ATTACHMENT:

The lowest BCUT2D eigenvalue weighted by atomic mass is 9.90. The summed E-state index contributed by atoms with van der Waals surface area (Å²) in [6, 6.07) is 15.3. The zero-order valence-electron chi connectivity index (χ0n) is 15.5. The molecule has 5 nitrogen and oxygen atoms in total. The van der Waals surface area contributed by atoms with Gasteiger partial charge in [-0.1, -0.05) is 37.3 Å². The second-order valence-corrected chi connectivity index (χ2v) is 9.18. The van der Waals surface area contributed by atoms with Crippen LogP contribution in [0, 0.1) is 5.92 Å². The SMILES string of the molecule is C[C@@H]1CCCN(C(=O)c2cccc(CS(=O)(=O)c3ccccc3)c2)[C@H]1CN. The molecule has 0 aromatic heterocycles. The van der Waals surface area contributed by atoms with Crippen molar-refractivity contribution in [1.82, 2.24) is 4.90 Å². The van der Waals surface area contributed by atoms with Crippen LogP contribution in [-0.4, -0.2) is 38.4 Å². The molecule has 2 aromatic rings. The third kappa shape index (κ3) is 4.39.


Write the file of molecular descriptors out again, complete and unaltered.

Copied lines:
The lowest BCUT2D eigenvalue weighted by atomic mass is 9.90. The summed E-state index contributed by atoms with van der Waals surface area (Å²) in [6, 6.07) is 15.3. The zero-order valence-electron chi connectivity index (χ0n) is 15.5. The molecule has 5 nitrogen and oxygen atoms in total. The van der Waals surface area contributed by atoms with Gasteiger partial charge in [-0.1, -0.05) is 37.3 Å². The second-order valence-corrected chi connectivity index (χ2v) is 9.18. The van der Waals surface area contributed by atoms with Crippen LogP contribution in [0, 0.1) is 5.92 Å². The SMILES string of the molecule is C[C@@H]1CCCN(C(=O)c2cccc(CS(=O)(=O)c3ccccc3)c2)[C@H]1CN. The molecule has 0 aromatic heterocycles. The van der Waals surface area contributed by atoms with Crippen molar-refractivity contribution in [1.82, 2.24) is 4.90 Å². The van der Waals surface area contributed by atoms with Crippen LogP contribution in [-0.4, -0.2) is 38.4 Å². The molecule has 2 aromatic rings. The third kappa shape index (κ3) is 4.39.